For each condition, 4 × 106 cells were harvested and incubated on ice for 3 min in lysis buffer (10 mM Tris-HCL at pH 7.4, 10 mM NaCl, 3 mM MgCl2, 0.5% NP-40). Nuclei were pelleted by centrifugation at 500g, resuspended in 100 μL Nuclear Freezing buffer (50 mM Tris-HCl at pH 8.3, 40% glycerol, 5 mM MgCl2, 0.1 mM EDTA at pH 8) and either frozen at -80°C or used immediately. For the run-on reaction, 30 μL of 5× Run-on buffer (25 mM Tris-HCl at pH 8; 12.5 mM MgCl2; 750 mM KCl; 1.25 mM each of ATP, GTP, and CTP; and 100 μCi [α32P]UTP) and 0.06% Sarkosyl was added to 100 μL of nuclei on ice. Reactions were allowed to proceed at 30°C for 30 min, after which DNase I (Promega) was added and incubation proceeded for another 15 min. at 30°C. RNA was isolated from nuclei with Trizol (Invitrogen). Plasmid fragments were electrophoresed and dot-blotted on nylon membrane. Membranes were hybridized with 3 × 106 cpm of transcribed RNA for 16-24 h, then washed three to four times with 2× SSC, and analyzed by autoradiography.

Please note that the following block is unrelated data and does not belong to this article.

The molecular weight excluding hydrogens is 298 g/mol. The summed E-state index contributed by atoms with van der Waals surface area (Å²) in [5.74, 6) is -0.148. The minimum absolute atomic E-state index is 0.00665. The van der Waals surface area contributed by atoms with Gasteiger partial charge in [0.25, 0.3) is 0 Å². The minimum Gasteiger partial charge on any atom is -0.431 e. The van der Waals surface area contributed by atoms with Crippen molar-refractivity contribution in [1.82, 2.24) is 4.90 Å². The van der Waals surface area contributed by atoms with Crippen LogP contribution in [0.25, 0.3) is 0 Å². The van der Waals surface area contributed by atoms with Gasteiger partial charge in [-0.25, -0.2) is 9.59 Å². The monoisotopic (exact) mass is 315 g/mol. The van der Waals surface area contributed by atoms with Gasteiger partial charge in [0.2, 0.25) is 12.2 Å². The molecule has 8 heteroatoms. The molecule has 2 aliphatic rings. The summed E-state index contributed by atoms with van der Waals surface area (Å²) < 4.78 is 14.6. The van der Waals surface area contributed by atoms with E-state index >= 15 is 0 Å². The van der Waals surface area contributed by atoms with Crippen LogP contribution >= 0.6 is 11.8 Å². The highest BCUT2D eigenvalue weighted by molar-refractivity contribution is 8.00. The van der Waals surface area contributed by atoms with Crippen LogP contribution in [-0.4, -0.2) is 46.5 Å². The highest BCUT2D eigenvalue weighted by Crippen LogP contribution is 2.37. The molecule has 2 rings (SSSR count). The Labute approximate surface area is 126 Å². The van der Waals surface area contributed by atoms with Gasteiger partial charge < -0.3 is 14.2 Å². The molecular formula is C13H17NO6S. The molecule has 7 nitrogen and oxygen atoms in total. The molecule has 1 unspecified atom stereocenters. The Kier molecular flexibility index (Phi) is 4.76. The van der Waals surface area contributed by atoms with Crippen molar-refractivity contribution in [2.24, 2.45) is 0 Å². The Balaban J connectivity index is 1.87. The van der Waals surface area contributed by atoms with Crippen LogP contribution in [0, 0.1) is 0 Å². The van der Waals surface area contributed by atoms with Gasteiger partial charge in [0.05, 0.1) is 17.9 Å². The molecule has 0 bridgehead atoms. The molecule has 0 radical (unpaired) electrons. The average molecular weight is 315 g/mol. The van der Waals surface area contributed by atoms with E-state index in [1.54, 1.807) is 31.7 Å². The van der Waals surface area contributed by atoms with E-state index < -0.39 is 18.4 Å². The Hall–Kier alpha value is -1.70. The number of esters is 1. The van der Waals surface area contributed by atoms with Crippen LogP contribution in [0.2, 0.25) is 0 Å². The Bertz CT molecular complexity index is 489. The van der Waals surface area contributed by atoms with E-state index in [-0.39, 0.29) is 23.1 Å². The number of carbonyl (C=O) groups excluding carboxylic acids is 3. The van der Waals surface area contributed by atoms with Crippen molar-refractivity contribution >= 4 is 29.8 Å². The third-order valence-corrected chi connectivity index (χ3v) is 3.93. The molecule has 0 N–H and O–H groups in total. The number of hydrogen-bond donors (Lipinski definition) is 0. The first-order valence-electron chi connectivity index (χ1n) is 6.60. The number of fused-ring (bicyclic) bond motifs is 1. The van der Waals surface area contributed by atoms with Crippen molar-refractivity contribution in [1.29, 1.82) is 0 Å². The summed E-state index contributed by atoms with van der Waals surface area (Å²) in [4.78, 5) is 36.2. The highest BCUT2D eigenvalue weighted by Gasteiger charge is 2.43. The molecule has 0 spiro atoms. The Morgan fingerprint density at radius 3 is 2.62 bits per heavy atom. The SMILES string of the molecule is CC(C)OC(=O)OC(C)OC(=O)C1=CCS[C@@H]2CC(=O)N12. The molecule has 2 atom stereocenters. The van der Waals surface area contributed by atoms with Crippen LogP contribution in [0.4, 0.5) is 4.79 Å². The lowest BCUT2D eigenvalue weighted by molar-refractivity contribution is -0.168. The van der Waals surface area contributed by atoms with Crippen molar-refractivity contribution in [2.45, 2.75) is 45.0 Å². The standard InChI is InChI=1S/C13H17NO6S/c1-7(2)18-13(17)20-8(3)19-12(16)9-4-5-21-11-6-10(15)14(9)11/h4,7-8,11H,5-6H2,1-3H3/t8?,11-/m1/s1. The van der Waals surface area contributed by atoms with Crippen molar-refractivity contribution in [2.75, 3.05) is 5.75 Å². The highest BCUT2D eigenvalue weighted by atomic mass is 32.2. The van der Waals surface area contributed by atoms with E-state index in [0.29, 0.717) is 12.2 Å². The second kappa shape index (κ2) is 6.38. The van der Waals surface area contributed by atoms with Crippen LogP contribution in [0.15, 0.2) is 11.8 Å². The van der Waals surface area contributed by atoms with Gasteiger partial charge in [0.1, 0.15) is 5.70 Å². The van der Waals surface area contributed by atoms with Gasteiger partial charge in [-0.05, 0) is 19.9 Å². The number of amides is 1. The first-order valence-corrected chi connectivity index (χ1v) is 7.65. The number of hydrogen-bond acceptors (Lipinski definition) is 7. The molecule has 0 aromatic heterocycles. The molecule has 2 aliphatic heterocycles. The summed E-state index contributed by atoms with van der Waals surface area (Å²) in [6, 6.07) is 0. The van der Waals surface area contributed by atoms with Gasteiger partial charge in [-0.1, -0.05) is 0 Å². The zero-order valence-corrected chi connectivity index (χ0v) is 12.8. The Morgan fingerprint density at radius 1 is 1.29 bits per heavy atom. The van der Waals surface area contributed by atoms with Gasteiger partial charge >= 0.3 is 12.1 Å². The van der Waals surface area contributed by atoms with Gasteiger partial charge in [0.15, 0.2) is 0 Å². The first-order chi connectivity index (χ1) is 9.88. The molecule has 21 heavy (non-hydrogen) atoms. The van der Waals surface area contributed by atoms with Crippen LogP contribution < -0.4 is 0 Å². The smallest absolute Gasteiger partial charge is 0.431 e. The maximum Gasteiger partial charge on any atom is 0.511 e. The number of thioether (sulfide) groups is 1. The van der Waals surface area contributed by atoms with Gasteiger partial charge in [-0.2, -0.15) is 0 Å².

Northern blot assays

Total RNA was isolated from cells from a confluent 100-mm plate using Trizol (Invitrogen). 5-20 μg of RNA was electrophoresed on a denaturing formaldehyde gel and transferred onto a nylon membrane (HyBond-NX, Amersham). RNAs were UV-cross-linked to the membrane and hybridized using ExpressHyb (Clontech) according to the manufacturer's instructions. Northern blot data was quantitated using Scion Image (NIH), normalized to endogenous GAPDH levels and multiplied by a factor of 100 for presentation purposes. Experiments were repeated at least three times.


We are grateful to Denis Guttridge for MyoD constructs and interesting scientific discussions and Ahmad Amin for assistance in generating the MC615-TRexI cells. We thank Hubert Amrein and Kris Steinbrecher for critical reading of the manuscript. This work was funded by NIH grants AI35098 and CA73756 to A.S.B. R.S. is funded by a Cancer Research Institute postdoctoral fellowship.

The publication costs of this article were defrayed in part by payment of page charges. This article must therefore be hereby marked “advertisement” in accordance with 18 USC section 1734 solely to indicate this fact.


Article and publication are at http://www.genesdev.org/cgi/doi/10.1101/gad.1114503.